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UNIX PowerTools 2nd Edition
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Top Customer Reviews
Praise aside, the book is not for everyone. It is an intermediate level reference, not an introductory tutorial. If your problems are like "How do I delete a file?", you should read something else first, get acquainted with Unix, and then return to it. If, however, the questions you face are more like "How do I delete a file with a null name?", then this is exactly the book for you. Unless there is a real Unix wizard around you, this book is likely to earn you this title in your environment.
The second edition focuses on POSIX systems rather than on SysV/BSD, uses Bash and Tcsh instead of Sh, Ksh and Csh, and has moved from Awk to Perl. The two-colour printing is gone, though. Fortunately, the superb index - one of the best I have seen - is still here, and so are the cross-references in the text. Accompanying CD-ROM might be essential if you are living in the mountains of Tajikistan, but anybody connected to the Internet will probably prefer to download newer versions of software on-line.
The Unix Power Tools has already established a reputation of being a classic. The behemoth has no less that 1073 pages and goes accompanied by a CD with a lot of small shellscripts that are described in the book. The authors show a thorough understanding of the subject and are able to explain the ways of Unix in a casual talkative way. Much work is devoted to the layout and the text edition. For example, the crossreferences are well done, greyed out in readable italics. The publisher seems to understand the importance of easy readable text. Many of us know how a good book can be spoiled by hasty and bad editing, and it's a relief to see that O'Reilly takes this issue seriously. The text is divided into paragraphs of about 1/4 to 1 page in size. These paragraphs deal with the Unix commands, the shells, the history of unix or the included nifty shellscripts. One might think that the authors view Unix as a collection of structured trivia - a view I personally like. You won't read this book `cover to cover' (to use that awful cliche), but you'll start joyreading for that bit of advice or for that handy tool they've written. (For example: the thing that got me up the wall was that filenames can have empty spaces at the end, so it seems you cannot delete them. I should have known that one way earlier :^( ) Sometimes the authors write down some very casual paragraphs: a flame from usenet (Why NOT to use the C-shell for programming), the history of a command ( grep is: g from global, RE is regular expression, and the P stands for print, hence g/RE/P) or other fun to read items. It will not be the book you'll grab for serious studying or when the system goes down unexpectedly.Read more ›
This is the first book that has given me bite-sized, useful information in an explanatory format that doesn't waste my time. Whereas O'Reilly's Running Linux helped me very little after a nearly-full read-through, Unix Power Tools has taught me something every time I pick it up. What's more, the chapters are small (and intriguing) enough that a flip-through during a bathroom break can send me back to the keyboard to try something new.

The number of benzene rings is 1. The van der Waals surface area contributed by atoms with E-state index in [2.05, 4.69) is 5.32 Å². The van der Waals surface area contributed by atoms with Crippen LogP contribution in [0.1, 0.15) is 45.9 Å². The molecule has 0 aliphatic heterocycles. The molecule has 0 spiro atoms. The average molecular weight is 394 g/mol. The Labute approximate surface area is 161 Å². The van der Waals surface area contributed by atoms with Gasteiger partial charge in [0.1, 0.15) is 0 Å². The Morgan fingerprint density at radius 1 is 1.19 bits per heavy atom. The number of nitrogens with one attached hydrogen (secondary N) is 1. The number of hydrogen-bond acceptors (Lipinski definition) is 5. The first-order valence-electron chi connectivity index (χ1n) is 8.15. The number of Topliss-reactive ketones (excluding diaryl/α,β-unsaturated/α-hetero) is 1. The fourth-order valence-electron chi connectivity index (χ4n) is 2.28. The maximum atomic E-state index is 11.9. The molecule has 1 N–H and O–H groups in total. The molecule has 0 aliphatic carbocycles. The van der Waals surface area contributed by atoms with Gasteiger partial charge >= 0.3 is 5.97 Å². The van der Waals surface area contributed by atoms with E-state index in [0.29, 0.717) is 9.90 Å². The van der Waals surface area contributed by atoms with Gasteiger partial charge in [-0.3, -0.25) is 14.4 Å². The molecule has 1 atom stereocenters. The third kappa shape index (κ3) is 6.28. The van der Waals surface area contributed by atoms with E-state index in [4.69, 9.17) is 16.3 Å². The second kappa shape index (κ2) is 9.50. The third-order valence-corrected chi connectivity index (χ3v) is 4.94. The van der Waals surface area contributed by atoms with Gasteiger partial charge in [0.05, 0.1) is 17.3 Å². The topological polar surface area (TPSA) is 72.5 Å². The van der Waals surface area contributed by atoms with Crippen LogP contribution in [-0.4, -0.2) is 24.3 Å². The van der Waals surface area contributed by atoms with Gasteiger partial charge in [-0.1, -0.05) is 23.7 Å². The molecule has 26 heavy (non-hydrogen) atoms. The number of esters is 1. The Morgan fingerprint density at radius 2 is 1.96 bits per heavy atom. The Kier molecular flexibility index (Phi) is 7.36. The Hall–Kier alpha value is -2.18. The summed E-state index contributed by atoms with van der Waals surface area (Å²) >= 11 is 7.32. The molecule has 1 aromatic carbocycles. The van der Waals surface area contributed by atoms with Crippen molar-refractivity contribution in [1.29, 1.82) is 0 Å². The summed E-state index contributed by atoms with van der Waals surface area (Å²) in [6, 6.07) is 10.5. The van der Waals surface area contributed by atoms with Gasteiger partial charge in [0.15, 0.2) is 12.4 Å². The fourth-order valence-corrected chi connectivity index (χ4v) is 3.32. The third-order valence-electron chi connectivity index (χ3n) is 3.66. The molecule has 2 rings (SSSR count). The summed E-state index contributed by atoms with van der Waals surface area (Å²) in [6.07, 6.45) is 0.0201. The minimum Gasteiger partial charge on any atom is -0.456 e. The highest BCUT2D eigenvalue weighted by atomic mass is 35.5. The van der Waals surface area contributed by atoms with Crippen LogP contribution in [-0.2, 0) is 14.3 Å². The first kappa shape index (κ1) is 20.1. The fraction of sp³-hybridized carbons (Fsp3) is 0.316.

It's like an encyclopedia and your friend the SA in one. Get this and Essential System Administration and you cover the practical needs and the complex activities (respectively) of working in Unix-like-environments in two volumes.
My only criticism of this book is that it covers so many topics that it can't treat many of them in any depth. If you want to know about sh, awk, grep, or sed, you can get an introduction here, but will need the man pages or other more specific books to learn more. But I still find about 90% of what I need to know about all of these things in Unix Power Tools.
I have the first edition, which is dated now, though still fundamentally sound. I don't know what changes have been made in the 2nd edition.
Most Recent Customer Reviews
easy to use and reference - everything is easily understood and referenced - with great practical examples - practical knowledge of Unix required to be effectively usedPublished on January 8, 2014 by paul teal
comprehensive, well formatted, great reference book. I used it as a Unix rookie and it made me more productive. Read morePublished on August 9, 2013 by Jim in Chattanooga
Cleaning out my old SysAdmin bookshelf, deciding what to trash, what to give away and what to keep, and there was my old copy of UNIX Power Tools, 2nd Edition, by Jerry Peek, Tim... Read morePublished on October 25, 2012 by John Williamson
This book has a lot of good system administration script examples. A must for any SA's bookshelf.Published on December 9, 2002
This is a useful book and contains a huge number of insightful nuggets of information presented in the format of short articles. Read morePublished on September 18, 2002 by Charles E. Hamilton
i dont want to use too many trite descriptions of this book (keeper, must have, great book), since i usually think they're written by plants, but honestly, it has served me well... Read morePublished on September 16, 2002 by Decius
I continue to learn from this book. It has a really useful review of text and file processing, including a detailed description of 'find'. Read morePublished on September 9, 2002 by Kelly Felkins
This is a rare kind of book. It is not well suited for front to cover reading. But you will be reading it all the time. Read morePublished on September 4, 2002 by Pedro Román